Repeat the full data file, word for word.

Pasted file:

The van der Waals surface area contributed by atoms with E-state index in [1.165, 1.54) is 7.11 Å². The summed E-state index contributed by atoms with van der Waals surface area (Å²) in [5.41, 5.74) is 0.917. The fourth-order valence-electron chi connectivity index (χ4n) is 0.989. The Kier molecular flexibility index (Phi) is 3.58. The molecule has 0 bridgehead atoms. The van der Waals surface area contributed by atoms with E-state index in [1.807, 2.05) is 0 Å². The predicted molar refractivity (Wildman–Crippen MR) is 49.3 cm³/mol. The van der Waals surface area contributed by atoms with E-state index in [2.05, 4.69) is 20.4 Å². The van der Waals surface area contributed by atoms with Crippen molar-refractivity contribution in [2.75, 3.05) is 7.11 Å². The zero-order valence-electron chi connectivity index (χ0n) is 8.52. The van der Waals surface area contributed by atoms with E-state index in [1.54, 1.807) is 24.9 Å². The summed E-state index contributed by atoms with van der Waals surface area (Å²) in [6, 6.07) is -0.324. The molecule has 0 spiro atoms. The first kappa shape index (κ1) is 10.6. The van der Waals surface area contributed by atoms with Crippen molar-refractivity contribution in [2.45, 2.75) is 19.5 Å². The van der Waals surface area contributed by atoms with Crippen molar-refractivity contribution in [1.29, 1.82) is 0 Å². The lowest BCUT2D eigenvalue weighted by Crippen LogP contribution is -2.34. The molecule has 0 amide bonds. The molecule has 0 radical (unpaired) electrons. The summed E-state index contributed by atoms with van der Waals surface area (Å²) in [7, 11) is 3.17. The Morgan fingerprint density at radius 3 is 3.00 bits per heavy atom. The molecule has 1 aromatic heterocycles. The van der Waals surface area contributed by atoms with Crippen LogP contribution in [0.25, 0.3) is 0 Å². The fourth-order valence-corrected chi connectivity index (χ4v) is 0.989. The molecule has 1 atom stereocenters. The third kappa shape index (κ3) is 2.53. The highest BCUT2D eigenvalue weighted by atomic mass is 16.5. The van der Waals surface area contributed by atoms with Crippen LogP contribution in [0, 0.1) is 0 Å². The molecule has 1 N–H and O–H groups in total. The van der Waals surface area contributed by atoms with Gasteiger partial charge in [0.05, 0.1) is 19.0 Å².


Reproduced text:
The van der Waals surface area contributed by atoms with E-state index in [1.165, 1.54) is 7.11 Å². The summed E-state index contributed by atoms with van der Waals surface area (Å²) in [5.41, 5.74) is 0.917. The fourth-order valence-electron chi connectivity index (χ4n) is 0.989. The Kier molecular flexibility index (Phi) is 3.58. The molecule has 0 bridgehead atoms. The van der Waals surface area contributed by atoms with E-state index in [1.807, 2.05) is 0 Å². The predicted molar refractivity (Wildman–Crippen MR) is 49.3 cm³/mol. The van der Waals surface area contributed by atoms with E-state index in [2.05, 4.69) is 20.4 Å². The van der Waals surface area contributed by atoms with Crippen molar-refractivity contribution in [2.75, 3.05) is 7.11 Å². The zero-order valence-electron chi connectivity index (χ0n) is 8.52. The van der Waals surface area contributed by atoms with E-state index in [1.54, 1.807) is 24.9 Å². The summed E-state index contributed by atoms with van der Waals surface area (Å²) in [6, 6.07) is -0.324. The molecule has 0 spiro atoms. The first kappa shape index (κ1) is 10.6. The van der Waals surface area contributed by atoms with Crippen molar-refractivity contribution in [2.45, 2.75) is 19.5 Å². The van der Waals surface area contributed by atoms with Crippen molar-refractivity contribution in [1.29, 1.82) is 0 Å². The lowest BCUT2D eigenvalue weighted by Crippen LogP contribution is -2.34. The molecule has 0 amide bonds. The molecule has 0 radical (unpaired) electrons. The summed E-state index contributed by atoms with van der Waals surface area (Å²) in [7, 11) is 3.17. The Morgan fingerprint density at radius 3 is 3.00 bits per heavy atom. The molecule has 1 aromatic heterocycles. The van der Waals surface area contributed by atoms with Crippen LogP contribution in [0.25, 0.3) is 0 Å². The fourth-order valence-corrected chi connectivity index (χ4v) is 0.989. The molecule has 1 atom stereocenters. The third kappa shape index (κ3) is 2.53. The highest BCUT2D eigenvalue weighted by atomic mass is 16.5. The van der Waals surface area contributed by atoms with Crippen LogP contribution in [0, 0.1) is 0 Å². The molecule has 1 N–H and O–H groups in total. The van der Waals surface area contributed by atoms with Gasteiger partial charge in [0.05, 0.1) is 19.0 Å².